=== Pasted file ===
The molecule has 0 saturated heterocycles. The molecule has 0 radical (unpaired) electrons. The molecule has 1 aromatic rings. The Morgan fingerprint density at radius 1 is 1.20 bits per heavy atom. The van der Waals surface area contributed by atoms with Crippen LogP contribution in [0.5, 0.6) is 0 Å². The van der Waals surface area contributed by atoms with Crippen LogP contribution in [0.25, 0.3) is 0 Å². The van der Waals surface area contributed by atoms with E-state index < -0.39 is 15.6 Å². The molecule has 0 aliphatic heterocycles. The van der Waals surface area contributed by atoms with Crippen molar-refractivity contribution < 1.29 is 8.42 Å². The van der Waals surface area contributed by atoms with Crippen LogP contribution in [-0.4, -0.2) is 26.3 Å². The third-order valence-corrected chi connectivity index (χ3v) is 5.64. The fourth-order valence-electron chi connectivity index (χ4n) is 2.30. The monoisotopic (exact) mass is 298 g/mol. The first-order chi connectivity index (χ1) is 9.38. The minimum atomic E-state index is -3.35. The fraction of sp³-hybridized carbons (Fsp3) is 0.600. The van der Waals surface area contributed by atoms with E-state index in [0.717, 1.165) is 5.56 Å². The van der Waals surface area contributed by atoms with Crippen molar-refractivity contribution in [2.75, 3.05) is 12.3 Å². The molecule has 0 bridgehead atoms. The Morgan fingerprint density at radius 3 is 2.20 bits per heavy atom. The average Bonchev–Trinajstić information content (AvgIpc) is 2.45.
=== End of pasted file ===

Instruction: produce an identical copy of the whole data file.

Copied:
The molecule has 0 saturated heterocycles. The molecule has 0 radical (unpaired) electrons. The molecule has 1 aromatic rings. The Morgan fingerprint density at radius 1 is 1.20 bits per heavy atom. The van der Waals surface area contributed by atoms with Crippen LogP contribution in [0.5, 0.6) is 0 Å². The van der Waals surface area contributed by atoms with Crippen LogP contribution in [0.25, 0.3) is 0 Å². The van der Waals surface area contributed by atoms with E-state index < -0.39 is 15.6 Å². The molecule has 0 aliphatic heterocycles. The van der Waals surface area contributed by atoms with Crippen molar-refractivity contribution < 1.29 is 8.42 Å². The van der Waals surface area contributed by atoms with Crippen LogP contribution in [-0.4, -0.2) is 26.3 Å². The third-order valence-corrected chi connectivity index (χ3v) is 5.64. The fourth-order valence-electron chi connectivity index (χ4n) is 2.30. The monoisotopic (exact) mass is 298 g/mol. The first-order chi connectivity index (χ1) is 9.38. The minimum atomic E-state index is -3.35. The fraction of sp³-hybridized carbons (Fsp3) is 0.600. The van der Waals surface area contributed by atoms with E-state index in [0.717, 1.165) is 5.56 Å². The van der Waals surface area contributed by atoms with Crippen molar-refractivity contribution in [2.75, 3.05) is 12.3 Å². The molecule has 0 bridgehead atoms. The Morgan fingerprint density at radius 3 is 2.20 bits per heavy atom. The average Bonchev–Trinajstić information content (AvgIpc) is 2.45.